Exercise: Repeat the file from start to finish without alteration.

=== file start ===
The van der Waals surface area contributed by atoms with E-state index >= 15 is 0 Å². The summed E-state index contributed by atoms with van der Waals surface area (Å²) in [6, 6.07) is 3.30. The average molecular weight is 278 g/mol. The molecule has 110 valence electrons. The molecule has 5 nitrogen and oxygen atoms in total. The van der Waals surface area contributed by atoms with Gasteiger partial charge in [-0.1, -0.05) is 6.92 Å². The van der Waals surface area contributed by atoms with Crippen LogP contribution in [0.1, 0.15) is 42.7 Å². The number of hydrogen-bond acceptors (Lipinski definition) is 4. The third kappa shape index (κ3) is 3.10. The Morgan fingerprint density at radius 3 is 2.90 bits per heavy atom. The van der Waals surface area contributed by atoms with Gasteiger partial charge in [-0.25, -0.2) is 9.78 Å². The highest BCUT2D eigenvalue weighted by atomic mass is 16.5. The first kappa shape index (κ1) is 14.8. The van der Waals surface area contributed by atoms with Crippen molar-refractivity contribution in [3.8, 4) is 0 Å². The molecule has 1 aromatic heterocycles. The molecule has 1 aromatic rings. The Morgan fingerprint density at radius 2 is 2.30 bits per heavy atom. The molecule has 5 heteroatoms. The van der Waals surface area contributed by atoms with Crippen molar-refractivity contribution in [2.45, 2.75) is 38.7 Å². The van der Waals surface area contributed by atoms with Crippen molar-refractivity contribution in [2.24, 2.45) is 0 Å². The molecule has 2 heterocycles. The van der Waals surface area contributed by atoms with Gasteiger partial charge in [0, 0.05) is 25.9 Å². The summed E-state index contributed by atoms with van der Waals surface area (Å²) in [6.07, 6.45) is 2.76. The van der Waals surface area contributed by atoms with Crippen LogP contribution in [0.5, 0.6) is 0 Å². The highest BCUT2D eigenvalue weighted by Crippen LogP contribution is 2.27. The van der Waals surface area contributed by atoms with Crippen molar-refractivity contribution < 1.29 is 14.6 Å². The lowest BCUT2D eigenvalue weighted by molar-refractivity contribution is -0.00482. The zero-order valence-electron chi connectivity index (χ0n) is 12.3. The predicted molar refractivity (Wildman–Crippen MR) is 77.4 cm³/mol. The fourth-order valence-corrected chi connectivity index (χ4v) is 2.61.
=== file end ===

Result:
The van der Waals surface area contributed by atoms with E-state index >= 15 is 0 Å². The summed E-state index contributed by atoms with van der Waals surface area (Å²) in [6, 6.07) is 3.30. The average molecular weight is 278 g/mol. The molecule has 110 valence electrons. The molecule has 5 nitrogen and oxygen atoms in total. The van der Waals surface area contributed by atoms with Gasteiger partial charge in [-0.1, -0.05) is 6.92 Å². The van der Waals surface area contributed by atoms with Crippen LogP contribution in [0.1, 0.15) is 42.7 Å². The number of hydrogen-bond acceptors (Lipinski definition) is 4. The third kappa shape index (κ3) is 3.10. The Morgan fingerprint density at radius 3 is 2.90 bits per heavy atom. The van der Waals surface area contributed by atoms with Gasteiger partial charge in [-0.25, -0.2) is 9.78 Å². The highest BCUT2D eigenvalue weighted by atomic mass is 16.5. The first kappa shape index (κ1) is 14.8. The van der Waals surface area contributed by atoms with Crippen molar-refractivity contribution in [3.8, 4) is 0 Å². The molecule has 1 aromatic heterocycles. The molecule has 1 aromatic rings. The Morgan fingerprint density at radius 2 is 2.30 bits per heavy atom. The molecule has 5 heteroatoms. The van der Waals surface area contributed by atoms with Crippen molar-refractivity contribution in [2.45, 2.75) is 38.7 Å². The van der Waals surface area contributed by atoms with Crippen molar-refractivity contribution in [2.24, 2.45) is 0 Å². The molecule has 2 heterocycles. The van der Waals surface area contributed by atoms with Gasteiger partial charge in [0, 0.05) is 25.9 Å². The summed E-state index contributed by atoms with van der Waals surface area (Å²) in [6.07, 6.45) is 2.76. The van der Waals surface area contributed by atoms with Crippen LogP contribution in [0.5, 0.6) is 0 Å². The highest BCUT2D eigenvalue weighted by Crippen LogP contribution is 2.27. The van der Waals surface area contributed by atoms with Crippen molar-refractivity contribution < 1.29 is 14.6 Å². The lowest BCUT2D eigenvalue weighted by molar-refractivity contribution is -0.00482. The zero-order valence-electron chi connectivity index (χ0n) is 12.3. The predicted molar refractivity (Wildman–Crippen MR) is 77.4 cm³/mol. The fourth-order valence-corrected chi connectivity index (χ4v) is 2.61.